Masters 2020: Empty restaurants, quiet streets—the Masters by the 'missing' numbers
Kevin C. Cox
When the Masters was rescheduled from April to November, the hope was that by fall fans—ahem—patrons would be back in the picture. Instead, the COVID-19 pandemic has persisted, and it forced the folks at Augusta National to hold the tournament without patrons, in what should be a startling scene on the normally buzzing grounds.
It's been written about already, but it's worth repeating how much of a financial sting this is for the city of Augusta, Ga. The tournament brings an immense amount of dollars to the town each year, and after already going through this in April, the city has to go through it again this week. "It feels like it's happening twice," said Dan Elliot, who is the GM and head pro at nearby Forest Hills Golf Course.
To highlight just how gutting a patron-less Masters will be for the surrounding area, we compiled a list of numbers that will be "missing" this week.
—$100-150 million: Estimated amount of money the Masters brings to the region annually.
—$500-$1,000+: Estimated room rates for hotels in the area on Masters week, and that's for those 10-plus miles from the course, says Shaquan Gardner, general manager of the Augusta Sheraton, which is two miles away. "The hotels on Washington Road go for $1,000 or more," he says. This week, you can get a room for a normal rate of $120 or less. "It's like nothing is even happening," Gardner says.
—200,000+: Estimated amount of visitors that descend upon the city for Masters week, over 2,000 more people than the actual population of 197,888.
—35,000-40,000: Estimated amount of patrons that attend the Masters on tournament days (Augusta National doesn't make make this information public). On practice days, the number is estimated at around 50,000. This week, there will be no patrons on the grounds.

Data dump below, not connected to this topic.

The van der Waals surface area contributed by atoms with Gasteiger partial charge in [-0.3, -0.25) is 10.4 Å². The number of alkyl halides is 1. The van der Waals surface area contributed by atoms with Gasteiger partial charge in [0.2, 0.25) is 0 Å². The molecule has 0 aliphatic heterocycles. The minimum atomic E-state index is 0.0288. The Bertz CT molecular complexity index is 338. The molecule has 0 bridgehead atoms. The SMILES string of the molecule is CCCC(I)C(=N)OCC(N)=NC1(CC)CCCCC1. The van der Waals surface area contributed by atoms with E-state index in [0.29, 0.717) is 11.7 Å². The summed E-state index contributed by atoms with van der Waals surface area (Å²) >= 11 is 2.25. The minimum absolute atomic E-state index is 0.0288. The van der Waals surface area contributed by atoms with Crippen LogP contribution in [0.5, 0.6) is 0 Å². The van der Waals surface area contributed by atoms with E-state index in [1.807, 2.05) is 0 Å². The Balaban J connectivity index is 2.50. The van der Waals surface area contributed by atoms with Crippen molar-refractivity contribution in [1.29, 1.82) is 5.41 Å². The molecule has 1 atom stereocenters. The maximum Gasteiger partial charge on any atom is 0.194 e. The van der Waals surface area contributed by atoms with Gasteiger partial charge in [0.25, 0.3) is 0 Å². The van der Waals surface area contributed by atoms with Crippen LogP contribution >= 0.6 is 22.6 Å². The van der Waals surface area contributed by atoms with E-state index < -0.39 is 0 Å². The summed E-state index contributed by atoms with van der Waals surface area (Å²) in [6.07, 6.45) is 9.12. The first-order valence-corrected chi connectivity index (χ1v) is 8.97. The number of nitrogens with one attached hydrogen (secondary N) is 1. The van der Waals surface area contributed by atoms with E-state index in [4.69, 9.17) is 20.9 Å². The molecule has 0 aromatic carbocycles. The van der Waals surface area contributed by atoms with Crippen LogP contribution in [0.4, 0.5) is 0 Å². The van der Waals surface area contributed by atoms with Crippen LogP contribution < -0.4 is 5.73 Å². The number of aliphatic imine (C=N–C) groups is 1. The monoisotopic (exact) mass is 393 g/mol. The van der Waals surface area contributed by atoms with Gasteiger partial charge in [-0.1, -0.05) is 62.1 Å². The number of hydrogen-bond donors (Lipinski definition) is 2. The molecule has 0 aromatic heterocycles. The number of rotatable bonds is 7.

—$25,000-150,000: The price range for homes that are rented out during Masters week. On the lower end is $50,000, which some homes right on Washington Road go for for a seven-day rental. Others on the Hill, an affluent residential area near Augusta State, can go for six figures for the week. Folks who rent out their homes use that money for home repairs or mortgage payments, among other things. This week, you can find a home on Washington Road on airbnb for just over $2,000.
—$500,000: Estimated amount of Masters-week revenue for the three restaurants Havird Ursy owns and operates in Augusta. "I call the Masters my 13th month," Ursy told Golf Digest this past April. Usry and his dad, Brad, own Southern Salad located on Broad Street, Snocap Drive In in North Augusta and Fat Man’s Cafe and Catering and Enterprise Mill Events and Catering downtown.
—$800: Cost of a foursome at nearby Forest Hills Golf Course during Masters week. With 200 golfers per day, that's $40,000 in revenue for the course. For the week, that's nearly $300,000. This week, a foursome at Forest Hills will cost the normal $200 ($50 per player). Higher-end courses charge as much as $1,500-$3,000 on Masters week.
—$58,000: Amount one woman paid an anonymous ticket broker for four weekly badges and a home for the week prior to the COVID-19 pandemic. The anonymous broker told Golf Digest in April that he'd like the woman to use the accomodations in the fall, or put the trip off until next April.
—114: Expected number of American Airlines flights into Augusta from various cities for the Masters, reported by the Augusta Chronicle in January. The total seating capacity on those flights: 9,446.